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Self-Help Books: Why Americans Keep Reading Them by Sandra K. Dolby

The self-help genre, to those of us who are not devotees (now you know where I stand), can come off as a bit of a snake oil bazaar. The idea that one could, after reading The Celestine Prophecy or The Way of the Peaceful Warrior, solve all of one’s problems, reminds me of that White Castle ad where the yogis meditate themselves up into nirvana, only to find that a schlumpy guy in a Barcalounger has gotten there first, via the simple ingestion of a burger. If it were that easy, why wouldn’t we all just do it?

Sandra Dolby, a professor of folklore and American studies, is determined to give the genre the respect that she feels it deserves as a genuine piece of American cultural history. Dolby scorns previous commentators who have come down as critical on the self-help genre, preferring instead to set herself up as a champion of the style. “I regard the writers of popular non-fiction as educators rather than merely opportunists jumping on the bandwagon of a profitable publishing enterprise,” she says.

Besides the fact that she doesn’t really have backup for this — there’s no ethnography of the motives of self-help writers — the position, given the best-selling nature of self-help books and the proliferation of almost-identical titles, seems disingenuous and willfully contrarian. I’m ready, as a reader, to accept that the books are folklore, or interesting cultural productions. I could even believe that an entire American Studies course could be taught about them — the different genres, the narrative structures, their evolution through time. But that doesn’t mean I have to like the authors or believe that they have a noble purpose.

But the book’s main confusion lies in its understanding of its audience. Dolby wants to appeal to an academic readership as well as a popular one, and the results are uneven. See, for example, passages like this one, clearly meant to introduce the concept of “the other” to a nonacademic reader: “From the earliest days of folklore and anthropological research, there has been an underlying belief that the ‘primitive’ or ‘folk’ traditions — the culture of the common people — was perhaps exotic or quaint but almost always inferior and flawed, backward, or even dangerous.”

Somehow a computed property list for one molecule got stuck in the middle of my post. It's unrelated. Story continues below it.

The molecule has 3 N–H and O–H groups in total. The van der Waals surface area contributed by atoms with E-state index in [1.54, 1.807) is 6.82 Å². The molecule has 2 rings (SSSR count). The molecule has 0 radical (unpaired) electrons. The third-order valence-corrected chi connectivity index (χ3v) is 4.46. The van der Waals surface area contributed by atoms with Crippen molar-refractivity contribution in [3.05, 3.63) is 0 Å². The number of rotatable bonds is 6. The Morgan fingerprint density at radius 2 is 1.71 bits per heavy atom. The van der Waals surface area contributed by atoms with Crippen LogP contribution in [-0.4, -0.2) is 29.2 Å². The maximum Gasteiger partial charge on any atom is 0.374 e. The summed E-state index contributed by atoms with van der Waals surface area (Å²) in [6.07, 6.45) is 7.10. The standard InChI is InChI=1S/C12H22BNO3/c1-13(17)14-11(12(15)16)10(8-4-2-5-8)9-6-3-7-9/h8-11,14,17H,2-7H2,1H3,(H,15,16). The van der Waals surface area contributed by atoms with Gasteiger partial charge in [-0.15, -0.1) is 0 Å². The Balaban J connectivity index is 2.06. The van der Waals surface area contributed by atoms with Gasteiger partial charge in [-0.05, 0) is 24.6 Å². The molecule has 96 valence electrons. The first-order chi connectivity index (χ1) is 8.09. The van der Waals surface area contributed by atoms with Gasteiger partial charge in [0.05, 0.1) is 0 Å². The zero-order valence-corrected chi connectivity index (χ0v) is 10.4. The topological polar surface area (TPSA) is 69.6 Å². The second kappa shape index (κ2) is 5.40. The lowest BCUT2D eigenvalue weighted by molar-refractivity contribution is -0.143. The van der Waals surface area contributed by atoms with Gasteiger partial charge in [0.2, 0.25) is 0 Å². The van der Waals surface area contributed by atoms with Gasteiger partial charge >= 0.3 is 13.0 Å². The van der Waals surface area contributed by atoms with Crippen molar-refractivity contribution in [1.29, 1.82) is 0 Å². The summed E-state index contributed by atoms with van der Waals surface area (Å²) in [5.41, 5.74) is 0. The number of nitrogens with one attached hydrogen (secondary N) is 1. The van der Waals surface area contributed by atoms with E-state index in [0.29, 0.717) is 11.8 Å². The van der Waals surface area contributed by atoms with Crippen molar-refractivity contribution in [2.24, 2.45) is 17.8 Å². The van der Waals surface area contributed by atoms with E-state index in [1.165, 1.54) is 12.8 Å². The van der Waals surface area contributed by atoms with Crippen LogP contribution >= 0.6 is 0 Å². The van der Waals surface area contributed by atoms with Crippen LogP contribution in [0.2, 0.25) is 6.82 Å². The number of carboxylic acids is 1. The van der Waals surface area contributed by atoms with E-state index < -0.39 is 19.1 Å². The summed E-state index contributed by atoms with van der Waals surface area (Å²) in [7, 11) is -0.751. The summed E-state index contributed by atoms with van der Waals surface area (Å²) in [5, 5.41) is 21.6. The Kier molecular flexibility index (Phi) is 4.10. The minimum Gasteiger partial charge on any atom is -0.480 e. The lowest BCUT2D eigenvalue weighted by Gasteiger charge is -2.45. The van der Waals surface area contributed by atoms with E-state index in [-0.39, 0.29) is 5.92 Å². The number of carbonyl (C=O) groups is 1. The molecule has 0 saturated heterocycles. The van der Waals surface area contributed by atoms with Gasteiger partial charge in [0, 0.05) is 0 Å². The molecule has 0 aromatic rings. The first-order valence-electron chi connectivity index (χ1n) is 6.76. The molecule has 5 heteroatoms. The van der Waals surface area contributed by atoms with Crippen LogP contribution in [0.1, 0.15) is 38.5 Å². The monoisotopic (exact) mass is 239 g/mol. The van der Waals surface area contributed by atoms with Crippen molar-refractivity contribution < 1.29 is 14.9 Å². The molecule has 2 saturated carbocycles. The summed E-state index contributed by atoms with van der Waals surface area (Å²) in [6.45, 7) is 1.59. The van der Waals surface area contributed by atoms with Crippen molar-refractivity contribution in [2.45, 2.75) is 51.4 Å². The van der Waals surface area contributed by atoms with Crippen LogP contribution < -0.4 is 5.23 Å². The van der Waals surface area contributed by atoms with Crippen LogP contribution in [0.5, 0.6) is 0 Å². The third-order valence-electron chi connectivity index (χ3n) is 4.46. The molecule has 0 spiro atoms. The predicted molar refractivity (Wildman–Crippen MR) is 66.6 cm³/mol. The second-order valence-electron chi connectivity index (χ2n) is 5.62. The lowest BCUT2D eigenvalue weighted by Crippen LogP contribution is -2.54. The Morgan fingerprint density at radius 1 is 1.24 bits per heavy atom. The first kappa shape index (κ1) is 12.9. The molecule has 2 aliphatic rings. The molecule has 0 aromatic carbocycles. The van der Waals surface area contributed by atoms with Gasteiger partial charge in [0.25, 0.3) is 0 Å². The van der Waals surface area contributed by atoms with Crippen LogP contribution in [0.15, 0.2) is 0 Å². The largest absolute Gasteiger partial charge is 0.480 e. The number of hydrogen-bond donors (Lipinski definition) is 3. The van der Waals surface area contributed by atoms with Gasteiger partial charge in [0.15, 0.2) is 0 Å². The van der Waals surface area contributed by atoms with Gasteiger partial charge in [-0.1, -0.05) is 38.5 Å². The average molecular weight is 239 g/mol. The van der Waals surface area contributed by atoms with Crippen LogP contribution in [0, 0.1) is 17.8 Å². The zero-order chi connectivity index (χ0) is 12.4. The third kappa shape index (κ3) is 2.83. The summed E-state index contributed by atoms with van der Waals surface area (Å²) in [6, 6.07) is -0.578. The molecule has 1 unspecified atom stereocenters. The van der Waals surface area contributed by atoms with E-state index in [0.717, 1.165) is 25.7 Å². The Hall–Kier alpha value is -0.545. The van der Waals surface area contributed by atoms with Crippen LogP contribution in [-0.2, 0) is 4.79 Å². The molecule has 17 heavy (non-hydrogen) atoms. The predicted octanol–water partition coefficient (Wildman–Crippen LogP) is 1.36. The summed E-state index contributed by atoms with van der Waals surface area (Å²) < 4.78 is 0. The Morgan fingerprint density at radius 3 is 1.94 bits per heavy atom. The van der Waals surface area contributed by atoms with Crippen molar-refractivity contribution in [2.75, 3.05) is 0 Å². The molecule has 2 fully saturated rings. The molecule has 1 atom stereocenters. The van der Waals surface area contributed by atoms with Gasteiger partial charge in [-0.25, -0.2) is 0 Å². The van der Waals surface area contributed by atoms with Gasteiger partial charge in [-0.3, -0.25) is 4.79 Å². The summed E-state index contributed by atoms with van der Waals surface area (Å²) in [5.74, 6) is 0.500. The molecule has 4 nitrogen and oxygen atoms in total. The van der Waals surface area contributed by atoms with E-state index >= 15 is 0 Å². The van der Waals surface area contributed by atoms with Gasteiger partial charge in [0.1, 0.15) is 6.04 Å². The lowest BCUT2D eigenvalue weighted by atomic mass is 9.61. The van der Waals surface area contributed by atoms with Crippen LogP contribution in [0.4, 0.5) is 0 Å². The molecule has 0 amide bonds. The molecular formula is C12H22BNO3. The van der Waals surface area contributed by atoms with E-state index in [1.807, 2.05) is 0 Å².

This need to flesh out the basics leaves more cultural-studies-aware readers to skip over vast paragraphs, while wanting more explanation of other fascinating things Dolby mentions in passing. For example, before the ethnocentricism paragraph she alludes to a seemingly riveting study: “Several years ago I spent some time in Australia, studying some of the differences between Australians’ perception and use of their ‘national character’ and our own view of ourselves here in the United States. In that context I often heard the term ‘cultural cringe’ used to express the feeling of inferiority or at least neglect attributed to the culture of Australia when compared to British or American culture.” I wanted to hear more about that, not be plunged into a review of the concept of Orientalism.

Another example of this is the moment early on in the book where, discussing the concept of self and community in America, Dolby observes that “it is in fact the self-proclaimed Christian writers, such as Stephen Covey and Scott Peck, who assume from the very beginning that the need or obligation for self-improvement is a given.” I wanted to know more about the theological roots of the self-help books, and perhaps hear about differences between religions when it comes to their regard for self-improvement. Dolby might write another book with that more specialized material.

In the end, the book teeters between readerships, and manages never to come down with any particular conclusions. The promo text on the publisher’s website says that the book “offers an interpretation of why these books are so popular, arguing that they continue the well-established American penchant for self-education, they articulate problems of daily life and their supposed solutions, and that they present their content in a form and style that is accessible rather than arcane.” Any reasonably culturally aware reader could have made these arguments before reading the book. It’s not that Dolby doesn’t have interesting theories and ideas, it’s that she doesn’t have a read on how much we’ll understand, so she holds back on us.

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